One of the things futurists at the end of the 20th century probably didn’t expect was the spectacular rise of video games to the top percentile of the technology heap. From 2016 to 2020, global gaming revenues almost doubled, from US$37.7 billion to $79.5 billion that even non-gaming companies started to get their own mobile app developer to weave game dynamics into their apps.
Gamification isn’t an entirely new thing. Even before the popularity of video games grew in the late 90s, commerce and business processes created incentive systems that rewarded participants, much like how video games do it.
With the advent of improved connectivity through broadband technology, gamification in app development only ramped up in influence. How did this demand shoot up so rapidly? What makes gamification rewarding especially for mobile and web apps, that even non-gaming apps apply similar principles?
Human needs are arranged in such a way that progresses into self-actualization and mental satisfaction being the last and most “elevated” need. Abraham Maslow created this theory in 1954 and explained it in his book “Motivation and Personality”. Games and video games satisfy this need through a cycle of progressive tasks and incentives, creating a rewarding experience.
Game principles can also apply to mobile apps. Gamifying elements in a mobile app trigger positive responses in the brain, motivating users to use the app more often. When more users feel satisfied using an app, they promote it to their acquaintances, increasing downloads and potential in-app purchases.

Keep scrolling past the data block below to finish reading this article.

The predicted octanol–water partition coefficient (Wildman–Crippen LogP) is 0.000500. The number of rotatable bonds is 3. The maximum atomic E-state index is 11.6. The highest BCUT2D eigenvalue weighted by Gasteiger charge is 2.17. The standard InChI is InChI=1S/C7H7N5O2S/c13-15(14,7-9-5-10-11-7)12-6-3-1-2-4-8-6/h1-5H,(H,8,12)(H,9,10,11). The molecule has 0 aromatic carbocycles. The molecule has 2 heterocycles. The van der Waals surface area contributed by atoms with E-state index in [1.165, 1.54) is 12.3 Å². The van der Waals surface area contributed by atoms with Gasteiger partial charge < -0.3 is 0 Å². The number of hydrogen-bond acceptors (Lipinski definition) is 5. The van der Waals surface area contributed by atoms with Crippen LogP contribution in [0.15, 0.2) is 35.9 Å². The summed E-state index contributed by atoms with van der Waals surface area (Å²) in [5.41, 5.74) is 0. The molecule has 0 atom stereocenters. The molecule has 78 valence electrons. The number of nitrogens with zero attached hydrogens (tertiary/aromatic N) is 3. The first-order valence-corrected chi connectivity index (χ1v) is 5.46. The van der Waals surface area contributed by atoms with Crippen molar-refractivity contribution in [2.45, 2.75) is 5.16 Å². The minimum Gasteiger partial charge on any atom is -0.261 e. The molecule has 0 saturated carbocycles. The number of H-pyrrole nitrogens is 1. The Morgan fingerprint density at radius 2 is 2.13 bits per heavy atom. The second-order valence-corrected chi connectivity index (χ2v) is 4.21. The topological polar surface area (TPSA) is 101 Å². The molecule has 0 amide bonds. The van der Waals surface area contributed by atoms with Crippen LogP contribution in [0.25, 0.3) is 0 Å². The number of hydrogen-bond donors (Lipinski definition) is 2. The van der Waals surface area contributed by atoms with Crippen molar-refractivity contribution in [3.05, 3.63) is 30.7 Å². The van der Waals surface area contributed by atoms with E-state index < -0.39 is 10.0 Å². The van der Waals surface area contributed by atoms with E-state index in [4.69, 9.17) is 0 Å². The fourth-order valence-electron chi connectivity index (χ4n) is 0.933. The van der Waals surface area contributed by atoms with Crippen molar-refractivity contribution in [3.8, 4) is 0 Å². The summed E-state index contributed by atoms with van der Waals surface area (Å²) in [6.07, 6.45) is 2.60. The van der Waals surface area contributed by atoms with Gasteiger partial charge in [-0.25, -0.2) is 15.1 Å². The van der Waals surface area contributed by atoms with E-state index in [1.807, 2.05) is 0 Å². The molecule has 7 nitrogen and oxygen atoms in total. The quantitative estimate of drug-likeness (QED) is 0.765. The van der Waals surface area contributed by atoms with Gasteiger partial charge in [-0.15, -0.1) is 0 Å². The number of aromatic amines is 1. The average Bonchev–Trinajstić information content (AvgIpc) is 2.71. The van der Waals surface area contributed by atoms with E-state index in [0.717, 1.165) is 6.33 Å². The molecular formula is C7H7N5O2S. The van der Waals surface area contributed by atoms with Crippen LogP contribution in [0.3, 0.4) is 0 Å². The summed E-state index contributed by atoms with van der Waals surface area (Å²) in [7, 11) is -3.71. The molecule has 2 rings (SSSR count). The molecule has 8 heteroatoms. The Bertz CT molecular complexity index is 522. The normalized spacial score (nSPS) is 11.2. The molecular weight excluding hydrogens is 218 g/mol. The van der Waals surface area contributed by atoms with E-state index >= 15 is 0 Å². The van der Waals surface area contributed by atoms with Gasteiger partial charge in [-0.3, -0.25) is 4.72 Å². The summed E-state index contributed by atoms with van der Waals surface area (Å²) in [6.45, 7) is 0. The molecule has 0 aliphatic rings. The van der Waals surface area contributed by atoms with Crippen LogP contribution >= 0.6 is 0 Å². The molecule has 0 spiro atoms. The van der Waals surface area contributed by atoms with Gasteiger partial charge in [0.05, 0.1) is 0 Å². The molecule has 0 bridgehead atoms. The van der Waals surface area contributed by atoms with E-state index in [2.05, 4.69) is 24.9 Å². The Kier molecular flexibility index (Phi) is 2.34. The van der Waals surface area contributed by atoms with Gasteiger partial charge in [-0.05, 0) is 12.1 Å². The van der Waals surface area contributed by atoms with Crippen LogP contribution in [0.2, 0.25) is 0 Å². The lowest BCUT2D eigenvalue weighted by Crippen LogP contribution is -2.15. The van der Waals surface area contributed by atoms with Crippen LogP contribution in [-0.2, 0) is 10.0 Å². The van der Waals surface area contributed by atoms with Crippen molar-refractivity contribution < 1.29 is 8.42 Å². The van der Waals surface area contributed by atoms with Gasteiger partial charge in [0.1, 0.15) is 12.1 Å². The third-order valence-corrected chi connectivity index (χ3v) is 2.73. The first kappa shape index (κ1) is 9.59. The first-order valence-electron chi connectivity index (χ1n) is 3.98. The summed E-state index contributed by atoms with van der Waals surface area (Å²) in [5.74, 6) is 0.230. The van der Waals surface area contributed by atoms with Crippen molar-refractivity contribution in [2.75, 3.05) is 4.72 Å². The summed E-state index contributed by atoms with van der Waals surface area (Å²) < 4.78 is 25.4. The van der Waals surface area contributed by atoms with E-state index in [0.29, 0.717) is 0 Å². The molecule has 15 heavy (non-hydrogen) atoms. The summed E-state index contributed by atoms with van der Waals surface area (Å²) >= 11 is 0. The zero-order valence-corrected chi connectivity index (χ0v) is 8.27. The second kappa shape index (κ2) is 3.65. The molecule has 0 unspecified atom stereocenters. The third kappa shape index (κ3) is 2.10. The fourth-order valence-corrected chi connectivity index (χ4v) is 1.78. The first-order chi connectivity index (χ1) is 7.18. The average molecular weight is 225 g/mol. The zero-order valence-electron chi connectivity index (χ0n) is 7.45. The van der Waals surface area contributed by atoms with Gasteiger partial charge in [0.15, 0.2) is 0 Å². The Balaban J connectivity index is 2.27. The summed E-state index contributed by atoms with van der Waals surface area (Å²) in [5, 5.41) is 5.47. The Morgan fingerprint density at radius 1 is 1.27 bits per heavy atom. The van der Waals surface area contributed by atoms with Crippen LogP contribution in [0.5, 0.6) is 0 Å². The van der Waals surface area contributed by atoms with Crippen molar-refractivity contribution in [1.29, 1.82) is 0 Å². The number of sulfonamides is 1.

What made Facebook successful in terms of gamification was the simple way they validated users’ perceptions – the “like” system. With simple “badge” mechanics, it created a positive experience for many users that kept them hooked.
Outside of social media and video games, app gamification can enhance user experience (UX) by creating a feedback loop between users and administrators or business owners.
For example, e-commerce apps that incentivize answering surveys regarding their purchasing habits give developers better insights to improve the product. In return, app makers give discount coupons. Through this cycle, users also develop better purchase habits and loyalty towards the platform and its partner vendors.
Productivity apps can also apply game mechanics to increase productivity. Small design elements such as customizable buttons, theme colors, and arrangement options can affect UX. Customization options allow users to organize data and tasks to their preference, improving the way they do work.
Similarly, custom-made enterprise apps can use straightforward indicators such as progress bars, ratings, and leaderboards to help users monitor task advancement and accomplishments. It could also help foster creative and friendly competition.
Company needs dictate what game dynamics can be applied to their custom app design. For example, an IT outsourcing services company will need a different monitoring scheme from a transport and logistics agency.
Gamification is not a new concept, yet it is all the more important in growing businesses in the 21st century. A business app doesn’t have to be a mobile game in itself to follow game-related principles.
What is still needed, though, is a skilled developer or team that knows how to apply the right game dynamics to your customers’ business relationship with you. Needs like this can be satisfied by experts such as Frontline Mobile Pte Ltd, a mobile app development agency in Singapore with more than 15 years of collective experience in IT, data analysis, and app development. You can be confident in their abilities and give your customers a better experience through custom-made apps. Reach out to us via https://www.frontline.com.sg/contact/ for more information.